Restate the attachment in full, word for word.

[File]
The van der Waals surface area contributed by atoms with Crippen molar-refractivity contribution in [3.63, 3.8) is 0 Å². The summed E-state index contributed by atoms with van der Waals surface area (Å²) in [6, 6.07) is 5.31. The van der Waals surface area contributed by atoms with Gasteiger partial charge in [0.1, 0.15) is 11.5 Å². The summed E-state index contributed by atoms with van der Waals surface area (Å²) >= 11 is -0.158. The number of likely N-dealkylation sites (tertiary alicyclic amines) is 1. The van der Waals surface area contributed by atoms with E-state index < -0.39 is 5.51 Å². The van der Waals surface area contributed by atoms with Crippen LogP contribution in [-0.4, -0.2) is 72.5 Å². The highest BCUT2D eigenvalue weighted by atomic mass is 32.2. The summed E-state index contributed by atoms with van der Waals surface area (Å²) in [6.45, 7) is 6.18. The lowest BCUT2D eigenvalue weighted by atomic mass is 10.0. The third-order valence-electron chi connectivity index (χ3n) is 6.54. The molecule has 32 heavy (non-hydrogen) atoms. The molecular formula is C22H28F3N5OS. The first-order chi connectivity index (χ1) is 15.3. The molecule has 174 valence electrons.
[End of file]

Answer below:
The van der Waals surface area contributed by atoms with Crippen molar-refractivity contribution in [3.63, 3.8) is 0 Å². The summed E-state index contributed by atoms with van der Waals surface area (Å²) in [6, 6.07) is 5.31. The van der Waals surface area contributed by atoms with Gasteiger partial charge in [0.1, 0.15) is 11.5 Å². The summed E-state index contributed by atoms with van der Waals surface area (Å²) >= 11 is -0.158. The number of likely N-dealkylation sites (tertiary alicyclic amines) is 1. The van der Waals surface area contributed by atoms with E-state index < -0.39 is 5.51 Å². The van der Waals surface area contributed by atoms with Crippen LogP contribution in [-0.4, -0.2) is 72.5 Å². The highest BCUT2D eigenvalue weighted by atomic mass is 32.2. The summed E-state index contributed by atoms with van der Waals surface area (Å²) in [6.45, 7) is 6.18. The lowest BCUT2D eigenvalue weighted by atomic mass is 10.0. The third-order valence-electron chi connectivity index (χ3n) is 6.54. The molecule has 32 heavy (non-hydrogen) atoms. The molecular formula is C22H28F3N5OS. The first-order chi connectivity index (χ1) is 15.3. The molecule has 174 valence electrons.